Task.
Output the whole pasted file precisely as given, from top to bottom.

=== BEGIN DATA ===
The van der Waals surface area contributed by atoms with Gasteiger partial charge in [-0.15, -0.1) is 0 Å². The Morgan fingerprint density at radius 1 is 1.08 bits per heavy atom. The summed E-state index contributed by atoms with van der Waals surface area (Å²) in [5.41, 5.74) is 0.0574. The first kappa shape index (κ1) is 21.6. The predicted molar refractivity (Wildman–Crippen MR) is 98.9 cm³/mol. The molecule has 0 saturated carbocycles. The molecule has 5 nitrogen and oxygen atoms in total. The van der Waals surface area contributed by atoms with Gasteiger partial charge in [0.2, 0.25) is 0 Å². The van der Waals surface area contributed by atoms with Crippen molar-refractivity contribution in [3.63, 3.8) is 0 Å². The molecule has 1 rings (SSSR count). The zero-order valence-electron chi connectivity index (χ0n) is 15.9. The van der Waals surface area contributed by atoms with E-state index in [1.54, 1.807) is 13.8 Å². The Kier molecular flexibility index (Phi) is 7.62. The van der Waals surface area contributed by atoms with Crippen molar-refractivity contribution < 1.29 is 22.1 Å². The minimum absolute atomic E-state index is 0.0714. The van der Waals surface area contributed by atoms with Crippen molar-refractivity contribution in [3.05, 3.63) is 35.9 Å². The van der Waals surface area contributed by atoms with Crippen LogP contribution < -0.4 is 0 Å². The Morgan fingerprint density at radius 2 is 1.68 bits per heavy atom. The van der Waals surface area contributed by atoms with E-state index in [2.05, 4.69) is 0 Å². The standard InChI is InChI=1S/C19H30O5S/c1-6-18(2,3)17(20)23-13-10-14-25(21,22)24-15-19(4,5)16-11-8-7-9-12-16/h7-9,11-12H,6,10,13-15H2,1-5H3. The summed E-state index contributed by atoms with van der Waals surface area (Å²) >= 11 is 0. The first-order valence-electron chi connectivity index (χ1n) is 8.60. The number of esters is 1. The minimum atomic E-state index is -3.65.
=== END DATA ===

The van der Waals surface area contributed by atoms with Gasteiger partial charge in [-0.15, -0.1) is 0 Å². The Morgan fingerprint density at radius 1 is 1.08 bits per heavy atom. The summed E-state index contributed by atoms with van der Waals surface area (Å²) in [5.41, 5.74) is 0.0574. The first kappa shape index (κ1) is 21.6. The predicted molar refractivity (Wildman–Crippen MR) is 98.9 cm³/mol. The molecule has 0 saturated carbocycles. The molecule has 5 nitrogen and oxygen atoms in total. The van der Waals surface area contributed by atoms with Gasteiger partial charge in [0.2, 0.25) is 0 Å². The van der Waals surface area contributed by atoms with Crippen molar-refractivity contribution in [3.63, 3.8) is 0 Å². The molecule has 1 rings (SSSR count). The zero-order valence-electron chi connectivity index (χ0n) is 15.9. The van der Waals surface area contributed by atoms with E-state index in [1.54, 1.807) is 13.8 Å². The Kier molecular flexibility index (Phi) is 7.62. The van der Waals surface area contributed by atoms with Crippen molar-refractivity contribution < 1.29 is 22.1 Å². The minimum absolute atomic E-state index is 0.0714. The van der Waals surface area contributed by atoms with Crippen molar-refractivity contribution in [3.05, 3.63) is 35.9 Å². The van der Waals surface area contributed by atoms with Crippen LogP contribution < -0.4 is 0 Å². The Morgan fingerprint density at radius 2 is 1.68 bits per heavy atom. The van der Waals surface area contributed by atoms with E-state index in [2.05, 4.69) is 0 Å². The standard InChI is InChI=1S/C19H30O5S/c1-6-18(2,3)17(20)23-13-10-14-25(21,22)24-15-19(4,5)16-11-8-7-9-12-16/h7-9,11-12H,6,10,13-15H2,1-5H3. The summed E-state index contributed by atoms with van der Waals surface area (Å²) >= 11 is 0. The first-order valence-electron chi connectivity index (χ1n) is 8.60. The number of esters is 1. The minimum atomic E-state index is -3.65.